by Greg Simon, President, FasterCures
This August my days are focused on preparing to send my first born to college. Seven years ago this week, I was focused on a very different journey -- my father’s passage from this life at the age of 91 after a short struggle with small cell lung cancer. He died on August 27, 2001, a date notable because it spared him in his last days the trauma of seeing the calling card of 21st Century terrorism on September 11 that year.
I have thought often of my father’s death in the context of my work at FasterCures. He was a model of “compressed morbidity” – living long and dying quickly, rather than fading out over many years. He changed his behavior after a small heart attack in his fifties, brought on no doubt by smoking which he promptly quit. He walked home from his grocery store on Main Street every day for lunch and a nap. He ate healthy food, didn’t drink, and – in addition to the walking commute to the store – exercised by shadow boxing in front of the bathroom mirror every morning.
Despite his personal good habits, he became a victim of the healthcare system of small town America. When he complained about “tingling” in his legs, his doctor gave him Valium to which he promptly became addicted to the point of needing sleeping pills at night since he was medicated all day. When my sister and I discovered this we intervened to switch him to Motrin gradually until finally he didn’t need the Valium. A few months later on another doctor’s visit, the same doctor put him back on Valium.
The few times in his later years he was admitted to the hospital for minor operations, he was given Demerol which causes you to go psychotic if you are on Valium. But, of course, in those days of paper records (these days too, I should point out), the hospital didn’t know or negligently failed to notice or care that he was on Valium. They found out when orderlies had to chase him down the hall, trailing his feeding tubes, to get him back to bed. I once had to block him from trying to walk through a wall in his hospital room to what he thought was his dining room at home.
His cancer diagnosis brought a completely different set of challenges. First, it was amazing he was diagnosed at all. There were no oncologists in Blytheville, Arkansas then. Two doctors came over from Memphis twice a week on Tuesdays and Thursdays. As I testified at Sen. Kennedy’s hearing on cancer several months ago (before his own diagnosis), in Blytheville, you could only get cancer on Tuesday or Thursday. But with the diagnosis came the Scylla and Charybdis – chemo or radiation, since that was what the two doctors offered.
How was a patient 91 years old living in a small town supposed to make that decision? Fortunately my father knew people who knew people – that would be me. I called Al Rabson at the National Cancer Institute who was well-known in Washington for offering helpful advice on such matters. He reviewed my father’s records and X-Rays, reviewed the two doctors and their training and gave me the news. My father would die from this cancer but he did not need to be in pain, so skip the chemo, focus on radiation to keep the lungs clear enough to avoid pneumonia and enjoy the last months as much as possible.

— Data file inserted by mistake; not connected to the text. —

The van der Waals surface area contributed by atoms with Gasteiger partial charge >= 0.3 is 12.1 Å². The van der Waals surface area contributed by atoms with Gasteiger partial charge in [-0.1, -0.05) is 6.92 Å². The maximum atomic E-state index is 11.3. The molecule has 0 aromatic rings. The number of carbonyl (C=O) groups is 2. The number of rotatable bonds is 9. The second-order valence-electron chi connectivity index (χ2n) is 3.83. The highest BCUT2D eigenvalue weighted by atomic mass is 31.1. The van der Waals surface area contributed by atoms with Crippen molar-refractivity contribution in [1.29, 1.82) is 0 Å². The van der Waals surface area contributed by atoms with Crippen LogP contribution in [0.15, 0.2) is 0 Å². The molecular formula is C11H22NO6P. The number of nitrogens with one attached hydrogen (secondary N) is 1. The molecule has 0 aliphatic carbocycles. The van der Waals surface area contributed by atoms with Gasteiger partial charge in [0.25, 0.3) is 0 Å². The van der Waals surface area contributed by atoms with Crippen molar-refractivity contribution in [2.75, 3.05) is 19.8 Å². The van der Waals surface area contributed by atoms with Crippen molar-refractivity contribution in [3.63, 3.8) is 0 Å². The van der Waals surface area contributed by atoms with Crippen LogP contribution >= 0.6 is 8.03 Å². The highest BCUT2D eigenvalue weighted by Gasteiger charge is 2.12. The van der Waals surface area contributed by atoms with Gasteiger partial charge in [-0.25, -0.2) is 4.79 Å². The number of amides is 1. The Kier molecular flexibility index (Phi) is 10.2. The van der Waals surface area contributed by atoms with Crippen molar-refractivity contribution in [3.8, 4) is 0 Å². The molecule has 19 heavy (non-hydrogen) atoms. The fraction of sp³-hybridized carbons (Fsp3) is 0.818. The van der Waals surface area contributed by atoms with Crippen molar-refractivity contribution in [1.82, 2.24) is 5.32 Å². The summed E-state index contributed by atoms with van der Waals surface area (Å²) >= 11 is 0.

Of course, giving effective pain medications to someone who has been addicted to Valium for years is not easy. We went through “pain patches,” Oxycontin and finally morphine. After six months, my father slipped into a coma which gave him release from the pain. After a few days, the hospice nurse – a most miraculous find in my small home town – told us “Your father is going to die in the next thirty minutes.” And as my mother and sister and I sat there, we experienced that ineffable but palpable difference when the quick becomes the dead.
I have often thought how different his death would have been if he and my mother had been on their own. How confused they would have been in dealing with the cancer; how painful the end could have become. I have thought too how strong he must have been to survive the bad medical care he received all his life in the Arkansas Delta and to still live to be 91.
It is simply not acceptable or tolerable that we still are killing people with medication errors in hospitals (both by giving them the wrong drug or by giving the “right” drug to the wrong person). It is inexcusable that the best cancer care is still available primarily only to people who know people – no matter how many people those people, including me, try to help.
My father didn’t live to see me launch FasterCures with Mike Milken five years ago. But his life and the circumstances of his leaving it launched me on this path and live with me every day. Through our work I hope we can improve the lives of people who don’t know people, of people who live in places where you can get cancer only on Tuesdays, and of people whose desires to live a full life and avoid a long, painful decline into death depends on the kindness of strangers.